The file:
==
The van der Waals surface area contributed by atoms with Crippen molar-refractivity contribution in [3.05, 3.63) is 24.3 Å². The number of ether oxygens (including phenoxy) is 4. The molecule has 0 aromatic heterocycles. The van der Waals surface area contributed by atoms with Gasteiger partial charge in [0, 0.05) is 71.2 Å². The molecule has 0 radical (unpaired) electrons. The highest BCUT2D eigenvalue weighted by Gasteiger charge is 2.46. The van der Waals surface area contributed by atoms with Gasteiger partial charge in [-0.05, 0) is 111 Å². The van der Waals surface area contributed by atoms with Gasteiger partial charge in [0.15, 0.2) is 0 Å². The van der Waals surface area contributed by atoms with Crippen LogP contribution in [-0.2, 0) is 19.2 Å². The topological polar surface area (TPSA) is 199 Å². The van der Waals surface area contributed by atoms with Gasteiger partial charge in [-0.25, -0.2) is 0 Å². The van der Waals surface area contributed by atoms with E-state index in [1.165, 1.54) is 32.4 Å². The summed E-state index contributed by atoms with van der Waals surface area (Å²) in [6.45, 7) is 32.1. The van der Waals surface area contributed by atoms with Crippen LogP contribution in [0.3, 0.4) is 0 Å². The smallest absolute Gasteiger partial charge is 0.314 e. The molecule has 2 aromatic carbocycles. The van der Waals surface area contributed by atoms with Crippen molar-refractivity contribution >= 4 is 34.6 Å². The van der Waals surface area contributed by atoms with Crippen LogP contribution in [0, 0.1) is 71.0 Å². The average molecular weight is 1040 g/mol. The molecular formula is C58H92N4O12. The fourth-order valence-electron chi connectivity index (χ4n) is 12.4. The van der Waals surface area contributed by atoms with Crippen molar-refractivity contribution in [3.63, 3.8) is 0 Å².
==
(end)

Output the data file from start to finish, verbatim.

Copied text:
The van der Waals surface area contributed by atoms with Crippen molar-refractivity contribution in [3.05, 3.63) is 24.3 Å². The number of ether oxygens (including phenoxy) is 4. The molecule has 0 aromatic heterocycles. The van der Waals surface area contributed by atoms with Gasteiger partial charge in [0, 0.05) is 71.2 Å². The molecule has 0 radical (unpaired) electrons. The highest BCUT2D eigenvalue weighted by Gasteiger charge is 2.46. The van der Waals surface area contributed by atoms with Gasteiger partial charge in [-0.05, 0) is 111 Å². The van der Waals surface area contributed by atoms with Gasteiger partial charge in [0.15, 0.2) is 0 Å². The van der Waals surface area contributed by atoms with Crippen LogP contribution in [-0.2, 0) is 19.2 Å². The topological polar surface area (TPSA) is 199 Å². The van der Waals surface area contributed by atoms with Gasteiger partial charge in [-0.25, -0.2) is 0 Å². The van der Waals surface area contributed by atoms with E-state index in [1.165, 1.54) is 32.4 Å². The summed E-state index contributed by atoms with van der Waals surface area (Å²) in [6.45, 7) is 32.1. The van der Waals surface area contributed by atoms with Crippen LogP contribution in [0.3, 0.4) is 0 Å². The smallest absolute Gasteiger partial charge is 0.314 e. The molecule has 2 aromatic carbocycles. The van der Waals surface area contributed by atoms with Crippen molar-refractivity contribution >= 4 is 34.6 Å². The van der Waals surface area contributed by atoms with Crippen LogP contribution in [0, 0.1) is 71.0 Å². The average molecular weight is 1040 g/mol. The molecular formula is C58H92N4O12. The fourth-order valence-electron chi connectivity index (χ4n) is 12.4. The van der Waals surface area contributed by atoms with Crippen molar-refractivity contribution in [3.63, 3.8) is 0 Å².